In which case, the Lord should be paying Simmons overtime. In his 2001 book Kiss and Make-up, Simmons claims to have had sex with 4600 women and just last week, a secretly filmed Simmons “sex tape” was posted on the net. In it, the long-tongued lothario gets busy with an Austrian model called Elsa while Foreigner’s “I Wanna Know What Love Is” plays in the background.

Stifling a strong urge to ask the obvious question (why Foreigner?), I ask if Simmons’ partner is happy about him sleeping with other women.

“No. But Shannon and I are not married and I do not answer to her. We care for each other, but I don’t ask her permission to do anything. I am my own man, and I’m also delusional enough to think I’m right about everything. In fact, if I was a benevolent dictator, I think I could eradicate most of the world’s problems very quickly. For instance, in my world, drug dealers would be put to death on the spot.”

Simmons is anti-drugs and says he has never been drunk or high in his life not even smoked a cigarette.

“Murderers would be put to death, too. I’m sick of all this permissive society bullshit! If someone kills somebody, I don’t want to hear how that person’s father molested him or whatever. I want to hear that he’s been shot.

“Death is a wonderful cure for violent lunatics. Please! I don’t want to find out what made you violent; I want to kill you! If a mad dog starts biting people, shoot him, for God’s sake. Don’t waste my time telling me why he’s mean.”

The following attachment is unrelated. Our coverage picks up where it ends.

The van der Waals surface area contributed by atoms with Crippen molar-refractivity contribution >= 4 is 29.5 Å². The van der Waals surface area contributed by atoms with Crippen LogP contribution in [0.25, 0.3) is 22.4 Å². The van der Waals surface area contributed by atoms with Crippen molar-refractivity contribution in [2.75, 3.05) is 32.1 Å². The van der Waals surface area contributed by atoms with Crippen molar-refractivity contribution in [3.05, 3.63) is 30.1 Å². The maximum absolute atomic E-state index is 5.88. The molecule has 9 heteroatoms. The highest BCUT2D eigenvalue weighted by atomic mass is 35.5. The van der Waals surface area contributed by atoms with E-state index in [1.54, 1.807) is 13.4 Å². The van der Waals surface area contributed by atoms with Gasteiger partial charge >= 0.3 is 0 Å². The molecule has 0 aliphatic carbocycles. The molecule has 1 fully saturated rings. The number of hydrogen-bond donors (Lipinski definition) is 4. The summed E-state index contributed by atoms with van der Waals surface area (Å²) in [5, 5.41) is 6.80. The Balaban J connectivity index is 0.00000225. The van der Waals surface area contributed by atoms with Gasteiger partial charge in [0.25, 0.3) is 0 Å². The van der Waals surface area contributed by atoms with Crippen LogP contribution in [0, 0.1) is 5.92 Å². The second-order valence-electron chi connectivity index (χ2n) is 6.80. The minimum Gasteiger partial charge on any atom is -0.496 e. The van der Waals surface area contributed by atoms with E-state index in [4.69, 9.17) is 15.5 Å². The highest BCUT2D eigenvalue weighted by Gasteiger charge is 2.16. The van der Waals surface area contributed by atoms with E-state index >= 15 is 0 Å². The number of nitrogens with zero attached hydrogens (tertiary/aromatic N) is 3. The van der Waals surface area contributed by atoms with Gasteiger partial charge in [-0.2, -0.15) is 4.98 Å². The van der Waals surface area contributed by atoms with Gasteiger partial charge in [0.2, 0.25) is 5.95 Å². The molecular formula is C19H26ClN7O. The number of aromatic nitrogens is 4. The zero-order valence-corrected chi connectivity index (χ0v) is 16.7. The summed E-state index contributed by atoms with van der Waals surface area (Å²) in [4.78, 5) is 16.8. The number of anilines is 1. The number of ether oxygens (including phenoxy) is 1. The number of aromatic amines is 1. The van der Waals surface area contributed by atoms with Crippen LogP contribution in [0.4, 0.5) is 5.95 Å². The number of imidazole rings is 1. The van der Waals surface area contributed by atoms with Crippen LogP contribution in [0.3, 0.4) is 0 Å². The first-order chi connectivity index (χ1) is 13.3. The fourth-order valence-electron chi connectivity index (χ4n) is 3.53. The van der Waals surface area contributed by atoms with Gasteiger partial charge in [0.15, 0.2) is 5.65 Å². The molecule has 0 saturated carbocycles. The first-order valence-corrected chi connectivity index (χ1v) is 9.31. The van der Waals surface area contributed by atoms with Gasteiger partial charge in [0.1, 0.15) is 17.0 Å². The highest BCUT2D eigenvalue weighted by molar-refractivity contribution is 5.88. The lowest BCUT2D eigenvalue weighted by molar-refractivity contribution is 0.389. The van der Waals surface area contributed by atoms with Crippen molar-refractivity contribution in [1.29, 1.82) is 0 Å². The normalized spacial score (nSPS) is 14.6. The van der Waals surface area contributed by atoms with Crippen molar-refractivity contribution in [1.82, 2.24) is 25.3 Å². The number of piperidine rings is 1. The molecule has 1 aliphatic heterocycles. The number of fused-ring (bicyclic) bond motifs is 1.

We should perhaps feel grateful that Simmons is too busy to go into politics. Besides playing music, he’s an actor, a publisher, a writer, a TV producer. His projects have included a short-lived men’s mag called Gene Simmons’ Tongue, a cartoon series, a cable TV dating show and the reality shows Rock School and Gene Simmons Family Jewels. He has made guest appearances in Miami Vice, Third Watch, Ugly Betty and Family Guy.

He is also a merchandising tycoon. Visit his website and you can buy Kiss belt buckles, Kiss coffee tables, Kiss baby bibs, even a Kiss rubber duck for your bath.

“Our licensing and merchandising is a complete juggernaut and secretly the envy of every band. I mean, it’s all very well being Radiohead or REM, but we have more imagination. How about 13m Kiss toothbrushes that sing “Rock’n’Roll All Night” inside your mouth when you brush your teeth? People have five senses, and I want Kiss to invade them all. Sure, I want you to come to a Kiss concert and see us and hear us, but then I want you to go home and eat Kiss cereal.

“Ideally, I want the air you breathe to be Kiss air, because then I can charge you for every gulp you take of that air.”

Perhaps the most notorious piece of Kiss merchandising was a garish limited-edition coffin called the Kiss Kasket, so popular it has now sold out.

“Well, I think everything in life should be branded, including your coffin. Even so, I have no desire to be buried in a Kiss Kasket myself. Being under the ground has no appeal.

“I prefer flames. I’m a pyro kinda guy. I’d prefer to go up in smoke and afterwards they can put a tombstone somewhere saying `Gene Simmons: Thank You and Good Night’.”

*Kiss, Ozzy Osbourne, Poison, Alice Cooper and many more perform at the two-day Rock2WGTN even over Easter weekend at Wellington’s Westpac Stadium.